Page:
The digital world increasingly forms young people’s natural habitat (cf. EU Kids Online, Net Children Go Mobile). Especially smart mobile devices (e.g. smartphones) are used for entertainment (music; games; TV; voice, mail, or messenger services communication; web surfing; social networking; photo; video). But the importance of mobile devices manifests itself also in the use of smartphones for identity formation, social interaction, and making meaning in and of the world. Especially young people use mobile devices as their main Internet access, and use social media (e.g. Facebook), which is most relevant in case of young people. There is a danger that the development in technology in everyday life can divide youth workers and their young clients depending on how familiar each group is with the use of mobile devices. This is often discussed in terms of “digital natives vs. digital immigrants”, “Generation X, Y & Z”, “digital divide“, “generation gap“, or using “Sinus-Milieus”. Youth workers are usually not tech-savvy (digital immigrants, Generation X or Y) whilst young people are often early adopters of new technologies (digital natives, Generation Y or Z). Hence there are different levels of expertise to be expected in the use of mobile devices and social media.
On a broader level users of mobile technologies communicate, structure, organize and order, plan, network, furnish information, assess, evaluate and produce. Even if young mobile users develop significant expertise in their everyday life -“worlds”, this expertise tends to be ‘naive’, i.e. non-reflected. Media is consumed for entertainment, created for self-expression and social networks are interacted on a daily, if not hourly, basis. All these activities can be drawn upon to support youth work, both through enabling a shared discourse with clients, and through providing additional means for engagement with them. The use of social media also raises issues of privacy, protection and digital identity, which are of key importance to the security and development of young people. The challenge is to enrich these activities by using the professional framework of youth work.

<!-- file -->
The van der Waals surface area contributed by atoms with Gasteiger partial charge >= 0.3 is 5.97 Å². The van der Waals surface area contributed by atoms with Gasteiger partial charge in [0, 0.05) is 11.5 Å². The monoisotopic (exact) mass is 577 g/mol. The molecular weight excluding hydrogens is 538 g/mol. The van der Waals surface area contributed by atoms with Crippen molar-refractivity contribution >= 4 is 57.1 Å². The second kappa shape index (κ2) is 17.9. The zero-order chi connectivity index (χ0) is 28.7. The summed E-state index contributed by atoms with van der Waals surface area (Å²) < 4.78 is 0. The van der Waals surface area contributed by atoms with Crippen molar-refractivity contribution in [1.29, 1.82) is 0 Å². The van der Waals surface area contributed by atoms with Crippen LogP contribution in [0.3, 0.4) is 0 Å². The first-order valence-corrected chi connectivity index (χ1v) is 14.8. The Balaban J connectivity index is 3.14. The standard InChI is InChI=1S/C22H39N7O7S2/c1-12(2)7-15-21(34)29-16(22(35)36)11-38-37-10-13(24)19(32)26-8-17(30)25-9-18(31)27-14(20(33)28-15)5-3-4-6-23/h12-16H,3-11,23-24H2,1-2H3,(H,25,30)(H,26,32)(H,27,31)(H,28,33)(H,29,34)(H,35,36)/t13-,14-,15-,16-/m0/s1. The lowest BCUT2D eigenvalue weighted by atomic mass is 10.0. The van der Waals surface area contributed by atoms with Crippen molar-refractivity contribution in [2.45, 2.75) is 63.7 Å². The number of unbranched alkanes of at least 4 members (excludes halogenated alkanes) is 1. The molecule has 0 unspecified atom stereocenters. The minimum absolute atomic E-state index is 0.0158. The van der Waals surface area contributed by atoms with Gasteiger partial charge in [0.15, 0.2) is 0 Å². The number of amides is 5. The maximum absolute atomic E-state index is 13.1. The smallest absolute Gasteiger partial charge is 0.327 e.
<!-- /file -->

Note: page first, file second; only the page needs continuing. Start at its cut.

For youth workers there is no standardized training that addresses the competences needed to work within this scenario. There is a training that focuses on the use of social media in different topics related to youth work, i.e. privacy settings in social media, compulsive use of social media, policy for social media in organisations, or dealing with cyber-bullying. Most of the trainings focus on the negative aspects of the use of mobile
devices and social media. Youth workers therefore need to establish a reflective, critical attitude towards the risks of mobile devices and social media, but also to develop youth work practice, which develops positive regard to young people’s use of these technologies. This kind of work will build a positive relationship between youth workers and young people, which is crucial for effective youth work.
To achieve this, youth workers must be enabled to bridge the digital divide by working on:
- the risks of compulsive use or abuse of the communication possibilities (i.e. cyber-bullying, wrong privacy settings, identity theft),
- the most beneficial use of smartphones and social media,
- digital exclusion due to poverty or poor education,
- a mind-set to develop the “digital citizenship”,
- digital divide between the generations,
- different perception of the relevance of “virtual” incidents in contrast to “real” incidents,
- competences to use digital devices to relate to young people in order to enhance for example their skills needed (to enter) (in) the labour market,
- the (young people’s) attitude towards technology as both a topic and means of youth work in a digitized society.
This European partnership responds to the needs of the labour market, particularly of youth work services and training organisations. It anticipates skills needed in this labour market and it aims to improve the qualification of both educational staff (trainer, teacher, lecturer) and youth workers.